I can’t believe it’s over, and I can’t believe it happened in the first place.
Now that we’re back, talking about the time there seems more difficult. It was busy the last day. We had two doctors during the whole day so we saw 100 patients. Because of a few complicated patients, it didn’t look like we would see that many. I didn’t even think we would see 70. But when some rain forced the people waiting into the clinic, the doctors looked at our sudden crowd and wanted to see all of them. I think their goal for the day was to see 100 people. By the end, our intake sheets were pages torn out of notebooks, and our prescription pads were those pages torn into quarters.
It was good that we saw them, too. Some of the last people we saw were the sickest kids. Three of the last five kids we saw had both malaria and worms, and we would never have seen them if we packed up according to our schedule. It was exciting and convicting at the same time. It was an incredibly opportunity and worth all the work to bring care to those kids. But because they came at the last moment, and came so close to not being seen at all, we were reminded that there is a whole mountain of sick kids there, and our responsibility does not end with this one trip.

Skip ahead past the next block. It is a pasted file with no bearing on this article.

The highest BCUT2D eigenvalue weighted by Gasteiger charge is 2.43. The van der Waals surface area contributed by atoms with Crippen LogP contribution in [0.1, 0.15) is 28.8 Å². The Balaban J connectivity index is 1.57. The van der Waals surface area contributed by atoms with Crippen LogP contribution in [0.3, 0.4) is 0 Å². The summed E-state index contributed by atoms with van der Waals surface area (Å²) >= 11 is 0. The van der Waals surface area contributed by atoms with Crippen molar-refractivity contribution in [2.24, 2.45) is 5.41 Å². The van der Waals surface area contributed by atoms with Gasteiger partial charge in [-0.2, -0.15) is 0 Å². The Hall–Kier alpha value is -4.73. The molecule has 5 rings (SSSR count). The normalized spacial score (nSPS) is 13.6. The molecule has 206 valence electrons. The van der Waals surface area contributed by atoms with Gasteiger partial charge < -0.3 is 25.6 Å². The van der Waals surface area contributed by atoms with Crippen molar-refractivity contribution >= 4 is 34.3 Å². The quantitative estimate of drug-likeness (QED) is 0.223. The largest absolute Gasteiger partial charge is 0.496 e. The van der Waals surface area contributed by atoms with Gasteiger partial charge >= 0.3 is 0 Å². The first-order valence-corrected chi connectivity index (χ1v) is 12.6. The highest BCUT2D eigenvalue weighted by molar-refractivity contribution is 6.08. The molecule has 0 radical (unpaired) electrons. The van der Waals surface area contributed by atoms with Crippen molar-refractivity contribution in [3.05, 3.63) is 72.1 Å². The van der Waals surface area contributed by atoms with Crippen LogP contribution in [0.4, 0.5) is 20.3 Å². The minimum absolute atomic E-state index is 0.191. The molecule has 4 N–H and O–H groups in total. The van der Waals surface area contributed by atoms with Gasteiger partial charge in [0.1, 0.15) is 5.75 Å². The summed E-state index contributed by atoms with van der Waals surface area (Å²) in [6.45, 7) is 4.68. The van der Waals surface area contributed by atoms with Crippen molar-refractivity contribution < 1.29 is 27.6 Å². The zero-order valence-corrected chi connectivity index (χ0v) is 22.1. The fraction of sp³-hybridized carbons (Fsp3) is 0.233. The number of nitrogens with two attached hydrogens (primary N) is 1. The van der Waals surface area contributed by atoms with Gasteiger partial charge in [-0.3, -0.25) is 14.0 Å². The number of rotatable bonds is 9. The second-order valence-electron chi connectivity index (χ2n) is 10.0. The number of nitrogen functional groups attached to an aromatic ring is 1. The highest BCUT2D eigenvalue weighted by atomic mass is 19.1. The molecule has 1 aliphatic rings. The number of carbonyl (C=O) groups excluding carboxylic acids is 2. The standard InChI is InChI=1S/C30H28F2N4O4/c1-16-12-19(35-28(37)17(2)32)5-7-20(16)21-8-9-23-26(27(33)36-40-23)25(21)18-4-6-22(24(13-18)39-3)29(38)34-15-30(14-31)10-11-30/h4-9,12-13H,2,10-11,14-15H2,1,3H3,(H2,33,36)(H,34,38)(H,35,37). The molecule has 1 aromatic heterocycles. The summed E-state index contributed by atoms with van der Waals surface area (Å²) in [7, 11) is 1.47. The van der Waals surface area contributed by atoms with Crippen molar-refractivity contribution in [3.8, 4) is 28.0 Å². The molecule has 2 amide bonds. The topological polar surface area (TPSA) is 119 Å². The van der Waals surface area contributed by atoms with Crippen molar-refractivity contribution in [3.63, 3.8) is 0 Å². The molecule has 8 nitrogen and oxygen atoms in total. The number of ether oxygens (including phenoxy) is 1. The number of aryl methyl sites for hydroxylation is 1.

That we are all aware of that might be my favorite part about the trip. When people would ask (and almost everyone asked) if we would be back, we could confidently say, “We’ll be back next year.” We have a purpose to be there. We learned a lot, really, an amazing amount, but our goal is to have a real and lasting impact, and over time, to make a difference in people’s lives.
Thanks so much to Becky, Brenda, Camille, Christopher, Emily C, Emily M, and to Kelly; also to our nurses Rachel and Vanessa, and our pharmacists Cheryl and Nikki. And finally a special thanks to Luke, for making this a part of his honeymoon with Nikki.
God bless you all.